Michal Bryan, 18, has already developed an app to diagnose Parkinson’s.
Now he is working on a potentially ground-breaking piece of technology to help the fight against Covid-19.
“The app is a tool which uses three pieces of information to diagnose and triage cases of Covid.” Michael said.
“It takes a pre-existing conditions survey including pre-existing medical conditions and geolocation data … combining those two factors with microphone recordings of coughs.
“Having spoken to clinicians in China, their primary services are so overwhelmed, they’re using the cough as the main diagnostics tool.
“As a result, I thought why not create an app which creates a diagnosis around that.
“The idea is, scan the cough, and the associating medical history, and compare it to a database of sufferers’ and non-sufferers’ coughs and medical histories to create an app that can not only tell you the likelihood of you having Covid-19, but also what you should do about it. Whether you should be self-isolating, or going to hospital,” he said.
Michael believes it would not only solve the issue of shortages of tests available to the public but it would allow the collection of data across the country.
“The fact is we know so little about Covid,” he says. “One in five go to hospital and one in 25 still pass away from this. We have no idea about the long-term effects it could have.
“With pneumonia the increased risk of passing away as a result or having medical complications is very high within a year of their diagnosis and I wonder whether it’s similar for Covid.
National Lottery players have raised £600m which will support good causes through the coronavirus.
We’re facing exceptional times brought about by the global pandemic.
But thanks to you, essential funding is being distributed over the next few months to charities, projects and the good causes most impacted by coronavirus.
Click here to learn more about how you are helping – or visit national-lottery.co.uk/news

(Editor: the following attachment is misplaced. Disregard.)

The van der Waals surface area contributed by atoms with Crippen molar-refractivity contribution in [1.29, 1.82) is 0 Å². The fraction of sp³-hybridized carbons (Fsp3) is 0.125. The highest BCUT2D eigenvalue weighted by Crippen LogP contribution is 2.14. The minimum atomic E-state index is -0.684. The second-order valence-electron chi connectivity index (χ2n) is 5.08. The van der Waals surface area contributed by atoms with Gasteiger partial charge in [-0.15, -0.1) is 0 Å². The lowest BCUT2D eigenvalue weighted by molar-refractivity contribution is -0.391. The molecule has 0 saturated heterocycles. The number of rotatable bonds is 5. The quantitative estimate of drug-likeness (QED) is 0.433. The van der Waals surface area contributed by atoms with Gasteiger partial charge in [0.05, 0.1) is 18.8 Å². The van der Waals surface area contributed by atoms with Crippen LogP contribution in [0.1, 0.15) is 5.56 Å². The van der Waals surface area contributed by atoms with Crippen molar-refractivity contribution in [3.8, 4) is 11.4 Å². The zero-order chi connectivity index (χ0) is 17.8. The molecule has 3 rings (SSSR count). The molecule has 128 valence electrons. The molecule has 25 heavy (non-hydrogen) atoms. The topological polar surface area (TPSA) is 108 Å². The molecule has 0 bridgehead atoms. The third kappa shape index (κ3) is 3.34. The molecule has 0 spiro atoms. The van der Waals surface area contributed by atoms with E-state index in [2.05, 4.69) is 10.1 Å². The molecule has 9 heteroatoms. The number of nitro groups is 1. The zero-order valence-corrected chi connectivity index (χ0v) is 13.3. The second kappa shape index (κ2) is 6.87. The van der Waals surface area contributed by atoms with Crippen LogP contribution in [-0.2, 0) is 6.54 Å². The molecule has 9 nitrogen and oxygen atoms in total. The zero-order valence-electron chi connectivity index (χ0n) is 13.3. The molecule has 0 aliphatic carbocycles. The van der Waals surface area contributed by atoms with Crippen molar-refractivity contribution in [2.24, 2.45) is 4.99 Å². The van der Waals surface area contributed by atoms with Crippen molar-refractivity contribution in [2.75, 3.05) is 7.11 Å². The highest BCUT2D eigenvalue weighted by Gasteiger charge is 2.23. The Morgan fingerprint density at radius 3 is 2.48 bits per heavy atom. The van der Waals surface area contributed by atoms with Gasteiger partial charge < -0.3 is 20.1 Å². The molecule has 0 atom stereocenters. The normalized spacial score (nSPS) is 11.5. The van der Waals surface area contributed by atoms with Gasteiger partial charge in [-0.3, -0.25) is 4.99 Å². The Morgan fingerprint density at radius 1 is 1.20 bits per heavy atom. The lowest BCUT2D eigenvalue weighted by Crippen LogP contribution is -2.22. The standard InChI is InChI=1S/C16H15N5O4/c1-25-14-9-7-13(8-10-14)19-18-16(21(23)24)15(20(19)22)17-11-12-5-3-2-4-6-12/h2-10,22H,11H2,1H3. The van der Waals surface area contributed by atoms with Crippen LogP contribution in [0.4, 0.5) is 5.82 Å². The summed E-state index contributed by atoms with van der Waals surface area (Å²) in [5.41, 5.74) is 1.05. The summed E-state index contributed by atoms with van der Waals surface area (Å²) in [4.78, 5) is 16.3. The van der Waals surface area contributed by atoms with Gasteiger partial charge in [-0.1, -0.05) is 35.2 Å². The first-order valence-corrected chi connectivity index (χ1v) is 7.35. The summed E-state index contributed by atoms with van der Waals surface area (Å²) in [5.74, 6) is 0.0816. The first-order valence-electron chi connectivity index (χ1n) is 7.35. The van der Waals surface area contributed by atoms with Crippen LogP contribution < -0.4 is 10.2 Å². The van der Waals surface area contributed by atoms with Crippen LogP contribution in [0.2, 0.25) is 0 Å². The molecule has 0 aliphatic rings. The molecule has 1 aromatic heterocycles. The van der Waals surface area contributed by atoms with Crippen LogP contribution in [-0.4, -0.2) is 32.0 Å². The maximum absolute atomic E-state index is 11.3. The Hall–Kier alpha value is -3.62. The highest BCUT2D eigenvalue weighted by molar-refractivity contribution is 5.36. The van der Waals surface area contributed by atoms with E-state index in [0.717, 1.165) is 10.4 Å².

“So being able to create a long term study could help predict and overcome, mitigate and treat some complications that could result,” he said.
“For me the main is that it’s open source, so as many scientists, as many epidemiologists, and as many members of the public who are curious to find answers can access this.”
One thing stands in the way of rolling out the app.
“We’re waiting on the data to just plug into the app. At the moment I’ve been going into hospitals myself, trying to get data from Covid sufferers. But it’s a very long process,” he says,
“We’re talking about four days to create the app once we have all the data we need. So for a week and a half, I’ve had this team ready, it’s just been the painstaking approach of collecting this data.”
To help with the creation of the app and speed the process along, you can head to this website to add your data to the database.
This is not the first app Michael has made.
“My journey began when at eight I lost my dad to Parkinson’s. I wanted to find a cure for Parkinson’s, I realised however passionate and determined I was, I wasn’t going to find a cure overnight.”
Instead, he began visiting care homes and began to notice something on amongst the elderly men and women he saw.
“I noticed as these people went to laugh or smile they looked like my dad, they could almost tell there was something wrong.
“I went to one elderly gentleman and I said, I don’t suppose you have Parkinson’s.
“He said ‘no no I’m fine, I have a liver disease and a life of regret.’ But six months later I saw the man again and he told me he had Parkinson’s and asked me ‘how did you know?’. So I began to think, what if you can see Parkinson’s.”
This led to the development of Michael’s first app, which uses facial recognition technology available on smartphones to help try to diagnose and triage Parkinson’s.
* Michael Bryan is an ambassador for the #Iwill campaign